The philosopher John Dewey defined education as an accumulation of experiences that stimulate both growth and the capacity for further growth. In Experience and Education, Dewey tells us, “…the educative experience can be identified with growth,” and further clarifies that we must understand “growth…in terms of the active participle, growing.” However, he specifies that not all experience is educative: “Any experience is mis-educative that has the effect of arresting or distorting the growth of further experience.” He goes on to say, “…when and only when development in a particular line conduces to continuing growth does it answer to the criterion of education as growing.”
According to Dewey, growth is a process of change or evolution, but it is not, in and of itself, a positive thing. We can grow in negative ways, and such growth can limit our ability to grow in the future. Such growth is not educative.
As a student, for example, I can have experiences that lead me to be dependent on others for my learning. If my early teachers teach me that “learning” involves parroting material I learn in textbooks, then I will grow in that direction, and when I leave formal schooling behind, I may have difficulty learning in other contexts; I will have a limited capacity to think independently and to learn creatively from non-textbook-generated experiences.
When our students arrive in our CEGEP classrooms, they have each had a unique set of experiences. Some have had many experiences that have been conducive to growth. Even if they are not yet cognitively ready to be thoroughly “independent” thinkers (and Baxter Magolda would say that most of them are not), some have nevertheless been well prepared to become such independent thinkers, because they have been asked to grapple with challenging, open-ended tasks in the past, and have received some sort of satisfaction or reward for their efforts. They may also have models – parents, older siblings, teachers, coaches – who have demonstrated for them how to be learners, who have modeled curiosity, hard work, creativity, and excitement about new knowledge. These students arrive already knowing how to learn.
Some of our students, however, have been stunted in their growth; they have grown in directions that have cut them off from further evolution. They are easily frustrated and angered by difficult questions and tasks. They want to be told what to think, or else they are infuriated when their ideas are challenged. Some shut down, and stop coming to class, or to school altogether. Perhaps this is because “growth” is a frightening prospect for some of them – growth inevitably involves leaving old ways and knowledge behind, and for some students this may seem daunting or impossible. Or is it, in some cases, because their previous experiences have not equipped them for the kinds of analysis and critical thinking we ask of them, and we are not providing them with new experiences that will help bridge that gap?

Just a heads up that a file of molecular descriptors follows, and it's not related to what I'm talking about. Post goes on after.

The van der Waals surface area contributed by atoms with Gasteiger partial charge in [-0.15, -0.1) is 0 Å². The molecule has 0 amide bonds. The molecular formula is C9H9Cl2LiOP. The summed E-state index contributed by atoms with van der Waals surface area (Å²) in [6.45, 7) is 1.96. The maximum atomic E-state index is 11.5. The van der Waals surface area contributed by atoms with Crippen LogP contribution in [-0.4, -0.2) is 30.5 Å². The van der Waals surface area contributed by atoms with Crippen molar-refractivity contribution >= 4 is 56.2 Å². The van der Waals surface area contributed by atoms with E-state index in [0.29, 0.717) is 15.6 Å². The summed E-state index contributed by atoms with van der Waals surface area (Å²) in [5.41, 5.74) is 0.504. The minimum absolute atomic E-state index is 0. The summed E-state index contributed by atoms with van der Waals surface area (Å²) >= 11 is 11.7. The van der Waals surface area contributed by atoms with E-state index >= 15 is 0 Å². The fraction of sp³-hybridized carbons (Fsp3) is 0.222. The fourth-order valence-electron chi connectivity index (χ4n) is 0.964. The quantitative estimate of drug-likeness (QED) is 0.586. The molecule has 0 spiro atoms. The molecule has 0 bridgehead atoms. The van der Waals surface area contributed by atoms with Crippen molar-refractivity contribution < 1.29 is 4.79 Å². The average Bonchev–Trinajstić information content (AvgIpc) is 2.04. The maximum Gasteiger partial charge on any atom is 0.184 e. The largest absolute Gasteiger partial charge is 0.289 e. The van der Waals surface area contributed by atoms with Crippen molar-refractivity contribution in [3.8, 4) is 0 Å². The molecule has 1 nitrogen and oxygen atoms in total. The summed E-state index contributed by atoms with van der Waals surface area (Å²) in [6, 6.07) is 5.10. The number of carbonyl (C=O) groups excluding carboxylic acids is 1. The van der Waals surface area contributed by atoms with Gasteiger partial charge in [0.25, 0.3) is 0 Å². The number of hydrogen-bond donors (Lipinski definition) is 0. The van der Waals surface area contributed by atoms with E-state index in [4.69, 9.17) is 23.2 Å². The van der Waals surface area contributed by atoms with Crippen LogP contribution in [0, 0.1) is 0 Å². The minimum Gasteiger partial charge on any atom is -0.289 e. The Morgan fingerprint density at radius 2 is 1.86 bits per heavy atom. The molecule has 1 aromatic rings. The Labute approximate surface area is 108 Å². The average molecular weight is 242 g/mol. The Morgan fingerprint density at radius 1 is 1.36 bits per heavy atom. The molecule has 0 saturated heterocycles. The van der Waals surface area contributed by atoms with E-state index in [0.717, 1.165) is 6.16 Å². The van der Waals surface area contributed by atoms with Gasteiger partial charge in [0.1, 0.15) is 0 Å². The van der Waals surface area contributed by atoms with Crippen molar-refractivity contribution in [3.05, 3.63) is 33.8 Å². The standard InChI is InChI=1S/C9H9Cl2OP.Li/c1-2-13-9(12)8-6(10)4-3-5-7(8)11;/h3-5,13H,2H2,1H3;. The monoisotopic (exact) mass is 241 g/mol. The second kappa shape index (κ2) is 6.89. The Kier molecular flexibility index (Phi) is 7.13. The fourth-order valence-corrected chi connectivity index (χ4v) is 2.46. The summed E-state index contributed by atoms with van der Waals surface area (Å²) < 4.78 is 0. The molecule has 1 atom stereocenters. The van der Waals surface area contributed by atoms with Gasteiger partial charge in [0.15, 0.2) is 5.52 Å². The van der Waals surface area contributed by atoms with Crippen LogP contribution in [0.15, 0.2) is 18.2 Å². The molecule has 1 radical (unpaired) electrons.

Let’s imagine, for example, that I return a student’s first paper, and that student has failed. Let’s imagine that the student becomes frustrated and angry, and accuses me of “grading too hard.” I’m likely to become irritable and defensive in such a situation, but if I step back, I may be able to surmise that this student has never learned how to deal productively with failure – his past growth in this area has led him to an impasse.
It is my job, as his teacher, to teach him how to learn from failure – to provide him with an experience of failure that leads to learning. What can I say to him that will turn this experience from a negative to a positive one? That is, how can I transform this experience from a blow to his self-esteem into an opportunity for growth?
How can failure help us grow? For one thing, it can give us the impetus to ask important questions. If I understand this, I can communicate this to the student. I can ask him, “Why do you think this paper should pass? Why do you think it failed? What comments have I made that you don’t understand? Look over the first page of the paper, and then ask me three questions.” It’s possible that this student has never been given the opportunity to ask sincere questions about his failures, nor has he received sincere answers. Students who learn from failure almost always have this skill, and it’s a skill that is fairly easy to demonstrate, if not always easy to absorb.
Other qualities – the willingness to take risks, an openness to new ideas, an ability to identify what one doesn’t know, a talent for organization – may seem like innate characteristics, but it would be interesting to analyze the degree to which these qualities are in fact skills that are learned through appropriate experience, and to consider ways that students might be able to learn such skills even if they arrive in CEGEP without them.
If we see an effective education as a series of experiences that induce growth and that lead to further growth, then our role as educators, along with every moment we spend in the classroom, becomes transformed. We are not just teaching students a pile of material; we are teaching them how to learn, and how to continue to be learners.
Image by Kym McLeod
This post was adapted from a reflection I originally wrote for a Philosophy of Education course.